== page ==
to gain access, does not speak well of a company that is devoted to
keeping the government's secrets secure.
"I just find it unexplainable how anyone could be so casual with such
vital information. It's not like we're just now learning that identity
theft is a problem," said Kay, who lives in Northern Virginia.
About 16,000 SAIC employees work in the Washington area.
Bobby Ray Inman, former deputy director of the CIA and a former
director at SAIC, agreed. "It's worrisome," said Inman, who also
received notification of the theft last week. "If the security is
sloppy, it raises questions."
Ben Haddad, an SAIC spokesman, said yesterday that the Jan. 25 theft,
which the company announced last week, occurred in an administrative
building where no sensitive contracting work is performed. Haddad said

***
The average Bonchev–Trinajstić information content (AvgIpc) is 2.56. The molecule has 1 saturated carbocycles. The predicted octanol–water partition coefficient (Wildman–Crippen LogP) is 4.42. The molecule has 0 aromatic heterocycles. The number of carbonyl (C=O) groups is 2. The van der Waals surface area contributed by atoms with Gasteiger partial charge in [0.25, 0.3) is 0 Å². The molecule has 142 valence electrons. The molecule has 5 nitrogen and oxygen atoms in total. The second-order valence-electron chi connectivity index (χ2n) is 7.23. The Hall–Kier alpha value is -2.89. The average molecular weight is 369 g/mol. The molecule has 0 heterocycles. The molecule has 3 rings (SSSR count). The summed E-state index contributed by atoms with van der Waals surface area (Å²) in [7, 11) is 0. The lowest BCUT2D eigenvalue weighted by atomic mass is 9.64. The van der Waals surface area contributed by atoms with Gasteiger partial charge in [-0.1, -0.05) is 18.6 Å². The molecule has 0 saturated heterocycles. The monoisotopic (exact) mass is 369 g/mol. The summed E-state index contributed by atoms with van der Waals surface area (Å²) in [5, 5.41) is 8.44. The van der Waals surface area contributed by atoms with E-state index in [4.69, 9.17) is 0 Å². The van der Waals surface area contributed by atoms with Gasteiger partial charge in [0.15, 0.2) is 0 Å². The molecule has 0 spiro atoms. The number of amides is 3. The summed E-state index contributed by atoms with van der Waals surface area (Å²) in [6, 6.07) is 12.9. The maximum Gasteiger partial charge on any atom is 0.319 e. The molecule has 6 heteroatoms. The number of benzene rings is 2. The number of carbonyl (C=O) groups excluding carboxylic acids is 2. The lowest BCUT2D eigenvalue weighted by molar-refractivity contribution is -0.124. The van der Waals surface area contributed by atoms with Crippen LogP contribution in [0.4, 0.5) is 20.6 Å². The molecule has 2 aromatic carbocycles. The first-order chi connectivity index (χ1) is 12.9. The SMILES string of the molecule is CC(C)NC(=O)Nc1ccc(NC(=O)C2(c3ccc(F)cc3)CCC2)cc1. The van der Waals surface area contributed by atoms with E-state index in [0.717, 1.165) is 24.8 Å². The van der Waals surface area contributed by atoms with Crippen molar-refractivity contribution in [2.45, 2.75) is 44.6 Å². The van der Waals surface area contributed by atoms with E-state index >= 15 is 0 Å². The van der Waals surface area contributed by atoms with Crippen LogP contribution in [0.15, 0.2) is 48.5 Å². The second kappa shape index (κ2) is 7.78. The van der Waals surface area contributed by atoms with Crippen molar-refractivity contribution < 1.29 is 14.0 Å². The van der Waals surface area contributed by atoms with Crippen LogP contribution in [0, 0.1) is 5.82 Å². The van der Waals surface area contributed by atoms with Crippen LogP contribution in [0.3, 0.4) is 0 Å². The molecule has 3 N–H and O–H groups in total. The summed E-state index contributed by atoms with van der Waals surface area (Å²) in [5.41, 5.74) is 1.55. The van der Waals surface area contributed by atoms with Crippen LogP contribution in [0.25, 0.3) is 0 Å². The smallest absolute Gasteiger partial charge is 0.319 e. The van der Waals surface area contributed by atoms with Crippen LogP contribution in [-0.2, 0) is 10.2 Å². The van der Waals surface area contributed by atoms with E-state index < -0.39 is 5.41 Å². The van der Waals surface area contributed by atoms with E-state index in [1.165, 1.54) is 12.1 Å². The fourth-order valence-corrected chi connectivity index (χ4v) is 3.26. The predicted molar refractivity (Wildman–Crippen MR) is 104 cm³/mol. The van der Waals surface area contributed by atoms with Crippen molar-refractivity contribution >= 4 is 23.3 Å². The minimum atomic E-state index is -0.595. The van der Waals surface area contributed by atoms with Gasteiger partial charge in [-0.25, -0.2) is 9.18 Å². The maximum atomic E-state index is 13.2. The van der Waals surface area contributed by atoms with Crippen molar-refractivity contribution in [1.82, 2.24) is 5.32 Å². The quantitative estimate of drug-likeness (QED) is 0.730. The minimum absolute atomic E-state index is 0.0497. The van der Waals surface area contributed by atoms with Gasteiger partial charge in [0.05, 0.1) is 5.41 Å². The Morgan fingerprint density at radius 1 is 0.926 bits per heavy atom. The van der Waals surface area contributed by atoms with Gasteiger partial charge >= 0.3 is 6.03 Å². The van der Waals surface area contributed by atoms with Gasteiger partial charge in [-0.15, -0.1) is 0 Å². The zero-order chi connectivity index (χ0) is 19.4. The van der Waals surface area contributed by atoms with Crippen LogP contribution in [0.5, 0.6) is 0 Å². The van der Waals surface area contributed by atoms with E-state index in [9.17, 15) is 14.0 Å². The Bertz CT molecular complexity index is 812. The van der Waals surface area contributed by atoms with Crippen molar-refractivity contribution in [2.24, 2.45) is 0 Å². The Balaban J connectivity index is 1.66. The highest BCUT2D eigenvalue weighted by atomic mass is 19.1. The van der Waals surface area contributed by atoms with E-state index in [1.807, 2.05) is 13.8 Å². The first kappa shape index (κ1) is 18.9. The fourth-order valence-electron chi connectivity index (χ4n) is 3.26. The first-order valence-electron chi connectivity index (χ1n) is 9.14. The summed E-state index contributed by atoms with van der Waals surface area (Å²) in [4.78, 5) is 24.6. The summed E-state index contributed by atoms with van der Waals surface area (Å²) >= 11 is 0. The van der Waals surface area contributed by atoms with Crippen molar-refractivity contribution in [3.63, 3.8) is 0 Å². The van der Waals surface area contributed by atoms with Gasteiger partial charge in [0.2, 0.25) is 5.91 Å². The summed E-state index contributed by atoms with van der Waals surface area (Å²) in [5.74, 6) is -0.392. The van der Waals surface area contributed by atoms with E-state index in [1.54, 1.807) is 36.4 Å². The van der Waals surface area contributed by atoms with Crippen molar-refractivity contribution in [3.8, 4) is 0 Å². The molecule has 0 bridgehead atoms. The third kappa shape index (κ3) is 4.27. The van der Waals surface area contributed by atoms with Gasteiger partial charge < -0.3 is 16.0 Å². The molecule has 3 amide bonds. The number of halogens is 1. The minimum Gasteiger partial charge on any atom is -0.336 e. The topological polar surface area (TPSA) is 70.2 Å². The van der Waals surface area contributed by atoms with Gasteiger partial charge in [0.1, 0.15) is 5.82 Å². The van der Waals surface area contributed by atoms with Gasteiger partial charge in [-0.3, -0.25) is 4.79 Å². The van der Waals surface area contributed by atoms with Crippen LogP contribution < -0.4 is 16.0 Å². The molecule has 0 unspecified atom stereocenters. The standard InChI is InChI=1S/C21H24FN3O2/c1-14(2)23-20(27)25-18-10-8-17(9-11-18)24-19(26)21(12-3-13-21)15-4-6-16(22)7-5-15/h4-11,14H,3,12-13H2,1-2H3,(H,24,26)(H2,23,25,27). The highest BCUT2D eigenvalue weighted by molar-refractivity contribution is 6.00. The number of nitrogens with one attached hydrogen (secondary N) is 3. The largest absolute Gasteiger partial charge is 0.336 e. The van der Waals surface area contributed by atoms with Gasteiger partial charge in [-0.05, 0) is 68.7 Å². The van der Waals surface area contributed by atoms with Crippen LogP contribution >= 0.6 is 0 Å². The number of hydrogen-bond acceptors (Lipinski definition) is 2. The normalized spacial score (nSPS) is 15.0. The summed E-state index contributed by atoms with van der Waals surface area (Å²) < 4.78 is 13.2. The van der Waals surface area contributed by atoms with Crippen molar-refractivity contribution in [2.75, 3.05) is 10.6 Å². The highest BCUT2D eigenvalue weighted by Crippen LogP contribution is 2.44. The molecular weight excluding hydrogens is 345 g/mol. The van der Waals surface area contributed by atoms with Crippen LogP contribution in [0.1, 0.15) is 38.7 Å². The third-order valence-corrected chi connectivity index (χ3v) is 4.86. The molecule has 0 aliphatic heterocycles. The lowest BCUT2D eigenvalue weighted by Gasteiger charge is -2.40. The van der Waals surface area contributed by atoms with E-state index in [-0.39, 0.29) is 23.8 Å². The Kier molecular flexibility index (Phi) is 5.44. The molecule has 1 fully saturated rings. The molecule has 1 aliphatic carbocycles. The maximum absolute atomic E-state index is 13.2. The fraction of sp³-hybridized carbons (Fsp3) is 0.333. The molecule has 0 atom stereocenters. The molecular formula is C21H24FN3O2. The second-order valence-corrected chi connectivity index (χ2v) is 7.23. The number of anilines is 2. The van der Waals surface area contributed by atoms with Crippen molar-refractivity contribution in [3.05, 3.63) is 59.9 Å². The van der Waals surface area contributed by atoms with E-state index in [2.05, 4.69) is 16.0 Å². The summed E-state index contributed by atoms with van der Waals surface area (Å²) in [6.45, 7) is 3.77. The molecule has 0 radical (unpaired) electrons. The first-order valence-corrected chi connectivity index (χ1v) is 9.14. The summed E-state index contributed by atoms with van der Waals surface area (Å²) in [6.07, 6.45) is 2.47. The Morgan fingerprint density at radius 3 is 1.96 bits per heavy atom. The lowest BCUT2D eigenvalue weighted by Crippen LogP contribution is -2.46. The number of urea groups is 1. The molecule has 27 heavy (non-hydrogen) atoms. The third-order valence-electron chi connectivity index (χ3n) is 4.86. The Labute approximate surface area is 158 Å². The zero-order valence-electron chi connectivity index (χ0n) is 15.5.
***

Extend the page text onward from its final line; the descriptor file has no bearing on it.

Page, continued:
the company does not know whether the thieves targeted specific
computers containing employee information or if they were simply after
hardware to sell for cash. In either case, the company is taking no
"We're taking this extremely seriously," Haddad said. "It's certainly
not something that would reflect well on any company, let alone a
company that's involved in information security. But what can I say?
We're doing everything we can to get to the bottom of it."
Gary Hassen of the San Diego Police Department said there were "no
Haddad said surveillance cameras are in the building where the theft
took place, but he did not know whether they caught the perpetrators
on tape. He also did not know whether the information that was on the
pilfered computers had been encrypted.
The stolen information included names, Social Security numbers,